In June, the government approved the 2021 Report on Extremism and Hate Crime. Government agencies continued to work in accordance with the 2021-2026 Strategy to Combat Extremism and Hate Crime and the 2021-2022 Action Plan to Combat Extremism and Hate Crime, which defined as one of its three strategic goals improving protection and assistance to victims of crimes, including religiously motivated crimes. The action plan outlined specific tasks for various ministries, including the Ministries of Interior, Justice, Education, Finance, and the MOC, in fighting extremism and hate crimes, including those against religious groups. Steps the document outlined included “raising public awareness about extremist activities, initiatives by state regulatory and security bodies to reduce hate speech on the internet, strategic communication to combat xenophobia and racism, education and prevention programs at schools, specialized training for law enforcement, and assistance to victims.”

On January 27, the Ministry of Foreign Affairs, in cooperation with the Israeli Ministries of Foreign Affairs and Social Equality, held a commemoration of International Holocaust Remembrance Day dedicated to Jewish diplomats who were murdered or persecuted during the Holocaust. Speakers included Foreign Minister Jan Lipavský and Israeli Minister for Social Justice Meirav Cohen. Speakers stressed the importance of standing against antisemitism and fighting Holocaust denial and distortion.

On January 27, the Senate, in cooperation with the FJC, again organized a ceremony to honor victims of the Holocaust. President of the Senate Miloš Vystrčil, Speaker of the Chamber of Deputies Markéta Pekarová Adamová, Holocaust survivor Helga Hošková-Weissová, and FJC Chairman Petr Papoušek cited the need for religious tolerance and active opposition to hate and aggression of any form. The event was broadcast live on state-owned television.

In November, the government organized within the Czech Presidency of the Council of the European Union a conference of countries that endorsed the 2009 Terezin Declaration on Holocaust-Era Assets and Related Issues. Speakers included Foreign Minister Jan Lipavský, Israeli Minister of Social Equality Cohen, and Vice President of the European Commission Věra Jourová. The conference addressed issues of rising antisemitism, the need to mitigate injustices committed during the Holocaust, and the role of education. Foreign Minister Lipavský stated, “Now we face explosions of racism and religious intolerance. If we do not want history to repeat itself, we must continue remembering the Holocaust and leave no space for disinformation or distortion of truth.”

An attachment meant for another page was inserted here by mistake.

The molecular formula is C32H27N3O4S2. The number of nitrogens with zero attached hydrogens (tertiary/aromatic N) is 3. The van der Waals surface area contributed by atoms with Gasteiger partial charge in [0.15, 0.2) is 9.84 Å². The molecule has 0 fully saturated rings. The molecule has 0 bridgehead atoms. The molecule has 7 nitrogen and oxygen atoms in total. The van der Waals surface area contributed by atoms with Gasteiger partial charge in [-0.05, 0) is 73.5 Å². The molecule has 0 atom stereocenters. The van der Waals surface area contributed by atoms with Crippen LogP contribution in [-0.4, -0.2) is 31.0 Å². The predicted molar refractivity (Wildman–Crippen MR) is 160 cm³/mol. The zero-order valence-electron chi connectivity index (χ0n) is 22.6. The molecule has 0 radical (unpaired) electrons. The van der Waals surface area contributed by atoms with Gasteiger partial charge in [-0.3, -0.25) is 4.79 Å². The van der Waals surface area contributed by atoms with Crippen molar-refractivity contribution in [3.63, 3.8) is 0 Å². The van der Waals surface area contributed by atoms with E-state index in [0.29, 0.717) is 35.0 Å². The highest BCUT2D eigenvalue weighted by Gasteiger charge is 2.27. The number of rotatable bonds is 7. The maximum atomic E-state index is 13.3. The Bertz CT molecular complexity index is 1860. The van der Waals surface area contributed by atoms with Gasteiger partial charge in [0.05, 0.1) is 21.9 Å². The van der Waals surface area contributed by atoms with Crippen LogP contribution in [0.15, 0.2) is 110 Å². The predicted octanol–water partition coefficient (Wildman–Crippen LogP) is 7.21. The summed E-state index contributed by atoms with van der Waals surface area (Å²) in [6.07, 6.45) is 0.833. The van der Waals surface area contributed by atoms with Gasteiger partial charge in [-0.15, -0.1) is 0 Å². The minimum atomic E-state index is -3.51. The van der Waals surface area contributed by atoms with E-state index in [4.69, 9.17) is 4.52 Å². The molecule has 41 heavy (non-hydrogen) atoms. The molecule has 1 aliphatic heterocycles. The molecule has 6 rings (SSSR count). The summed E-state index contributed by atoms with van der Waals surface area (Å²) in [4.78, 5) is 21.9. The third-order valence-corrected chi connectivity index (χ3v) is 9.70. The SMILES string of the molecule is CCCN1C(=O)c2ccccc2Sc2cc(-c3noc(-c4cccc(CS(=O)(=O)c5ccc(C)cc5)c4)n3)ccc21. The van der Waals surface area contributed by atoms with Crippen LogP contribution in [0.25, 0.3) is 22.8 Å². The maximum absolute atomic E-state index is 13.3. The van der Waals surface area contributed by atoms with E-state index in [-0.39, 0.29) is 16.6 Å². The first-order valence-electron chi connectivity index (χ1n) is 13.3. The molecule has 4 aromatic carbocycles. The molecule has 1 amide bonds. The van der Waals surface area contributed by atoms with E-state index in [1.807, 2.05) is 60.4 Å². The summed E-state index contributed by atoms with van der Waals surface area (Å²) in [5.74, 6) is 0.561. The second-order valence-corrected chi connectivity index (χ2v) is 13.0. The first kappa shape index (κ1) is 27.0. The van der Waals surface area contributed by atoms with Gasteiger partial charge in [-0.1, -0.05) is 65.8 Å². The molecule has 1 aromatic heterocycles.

In April, the 17th annual public reading of Holocaust victims’ names took place in Prague and 23 other cities throughout the country. Public figures who participated in the reading included Senator Jiří Drahoš, Mayor of Prague Zdeněk Hřib, and members of the diplomatic community.

In April, after a two-year pause due to the COVID-19 pandemic, organizers resumed the annual Culture against Antisemitism Festival and march. The organizers read remarks prepared by Senate President Vystrčil, Chamber of Deputies Speaker Adamová, and Prague City Councilor Jan Wolf, who condemned all manifestations of antisemitism and stressed the need to nurture religious tolerance.

During the year the government provided grants for religiously oriented cultural activities, including the annual Night of Churches held in several cities, the Red Wednesday project in support of victims of religious persecution, a liturgical festival of St. Cyril and Methodius in Velehrad, the annual Concert in Memory of Holocaust Victims, the annual 2022 Hussite Festival, a program of the Rabbi Feder Cultural and Educational Center; the Culture against Antisemitism Festival and March, and the 16th annual Festival of Religious Music.

According to the FJC, the Ministry of Interior continued to provide security to the Jewish community and Jewish sites based on a memorandum of cooperation signed in 2016.

The government-funded Endowment Fund for Holocaust Victims, established by the FJC, contributed CZK 4 million ($181,000) to 13 institutions providing health and social care to approximately 450 Holocaust survivors.

The country is a member of the International Holocaust Remembrance Alliance.

NGO In IUSTITIA stated it received reports of four religiously motivated hate crimes in the first nine months of the year – two incidents against Jews and one against Muslims – compared with four such cases (three against Jews and one against Muslims) in all of 2021. In 2021, the most recent year data were available, the MOI reported 37 criminal offenses with antisemitic motives and seven with anti-Muslim motives, compared with 27 and nine offenses, respectively, in 2020. The MOI reported only incidents that it investigated. Neither In IUSTITIA nor the MOI reported any details of the crimes.